Quebec pushes back vaccine deadline to Nov. 15 for health-care workers

Montreal –

Despite repeated claims that the Oct. 15 deadline would not be pushed back, Quebec Health Minister Christian Dubé announced Wednesday he is giving health-care workers 30 more days to get their two vaccine doses.

Admitting that losing thousands of workers due to the vaccine mandate will cause Quebec to “run into a wall,” the minister said workers in the health-care network will now have until Nov. 15 to get their two shots to avoid being suspended without pay.

In the meantime, workers in the public system who aren’t vaccinated and have direct contact with patients will have to be tested for COVID-19 three times per week before their shifts, beginning on Monday. The measure could be extended to the private network, too, according to the health minister. 

“Giving yourself a 30-day deadline is, therefore, reasonable and appropriate in the circumstances,” Dubé said at a news conference Wednesday morning in Montreal, noting that the decision to postpone the deadline was a “difficult” one.

“And I have a last message for health-care workers who are not vaccinated yet: we are reaching out to you, and we sincerely hope that you will take this offer,” he said.

“Please do it for yourself, for your loved ones. Otherwise, please do it for your colleagues, because they really need you.”

Dubé also announced that all new hires in the health-care workers will have to be fully vaccinated, and reminded the public that caregivers and visitors must show their vaccine passport when entering a health-care facility. The policy does not apply to patients. 

The Legault government had announced the vaccine mandate back in September as a warning to all health and social services workers to get immunized by Oct. 15, but on Wednesday the health minister acknowledged that the goal was unattainable. 

About 96 per cent of health workers in Quebec have received one dose of the COVID-19 vaccine, the health minister said, but still there are approximately 22,000 workers who are not adequately vaccinated.

“We want to give the unvaccinated staff extra time to collect their dose, but I want to be clear: we will apply the mandatory vaccination for healthcare workers, but postponing the 30-day deadline is the best solution,” he said, adding that he understands not everyone makes the decision to get vaccinated at the same speed. 

Just yesterday in Gatineau, Dubé told a press scrum “there will be no change” to the Friday deadline, standing firm on the government’s plans to enforce the sweeping vaccine mandate. 


Had the province gone ahead with its orignal deadline, there would have been a “considerable reduction” in healthcare in Quebec, according to the associate deputy health minister Dr. Lucie Opatrny.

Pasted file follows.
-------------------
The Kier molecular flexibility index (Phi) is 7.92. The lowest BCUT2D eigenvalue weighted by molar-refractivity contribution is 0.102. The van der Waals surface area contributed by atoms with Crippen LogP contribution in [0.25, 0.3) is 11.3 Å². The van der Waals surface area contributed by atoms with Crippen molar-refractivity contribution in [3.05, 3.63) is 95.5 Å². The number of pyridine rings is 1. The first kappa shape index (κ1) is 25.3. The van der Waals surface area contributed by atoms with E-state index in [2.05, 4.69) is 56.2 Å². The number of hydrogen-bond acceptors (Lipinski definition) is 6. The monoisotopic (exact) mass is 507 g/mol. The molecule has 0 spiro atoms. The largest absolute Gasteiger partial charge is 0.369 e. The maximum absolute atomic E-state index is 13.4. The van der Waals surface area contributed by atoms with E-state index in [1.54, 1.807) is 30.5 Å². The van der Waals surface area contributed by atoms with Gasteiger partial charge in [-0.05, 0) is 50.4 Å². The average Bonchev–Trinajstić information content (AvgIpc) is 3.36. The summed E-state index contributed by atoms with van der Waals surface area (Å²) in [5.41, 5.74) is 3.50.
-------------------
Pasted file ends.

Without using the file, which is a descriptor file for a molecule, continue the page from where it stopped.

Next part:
The regional health boards conducted an analysis to determine where in the system were there unvaccinated workers and what the impact could have been. Dr. Opatrny said workers would have had to be shifted around to accomodate the loss of workers. Critical care, however, would have been maintained.

“Critical, and important, and urgent [care] would have still continued, because those plans had been worked on for weeks. So, it wouldn’t have been a breakdown, but it would have been an important stress and an important reduction of services.”

The delay comes one day after a Montreal lawyer filed an an emergency injunction in Superior Court contesting the validity of the government decree. The court challenge argued that routine COVID-testing is a better alternative to curbing the spread of the virus in the health-care network than mandatory vaccination. 

Natalia Manole, who is representing more than 100 health-care workers in court, confirmed to CTV News she intends to proceed with the legal challenge and will ask the court to declare the vaccine mandate invalid under the law. 

Dubé did not address the court case during Wednesday’s news conference, but said one of his top priorities is to maintain a safe environment for people who work in and visit health-care settings. 

“If they [workers] are not vaccinated, I need to have something else,” he said, adding that “it’s wiser to get the vaccine as opposed to being tested three times a week.”


At least one union said it is pleased with the deicion taken by the government.

The Fédération de la Santé du Québec (FSQ-CSQ), which represents 5,000 nurses, respiratory therapists, and nursing assistants, said it had recommended pushing back the deadline during a public meeting last week. The president of the FSQ, Claire Montour, said the union is pro-vaccine and has advised all of its members to get their shots, but that the Oct. 15 deadline was not realistic. 

“As he acknowledged, the minister simply had no choice, given the fragile state of the network, to make this responsible decision,” said Montour said in a statement.

“Christian Dubé seems to have listened to the message sent by the health-care unions last week. We now encourage all our members to take advantage of this additional time to complete their vaccination.”


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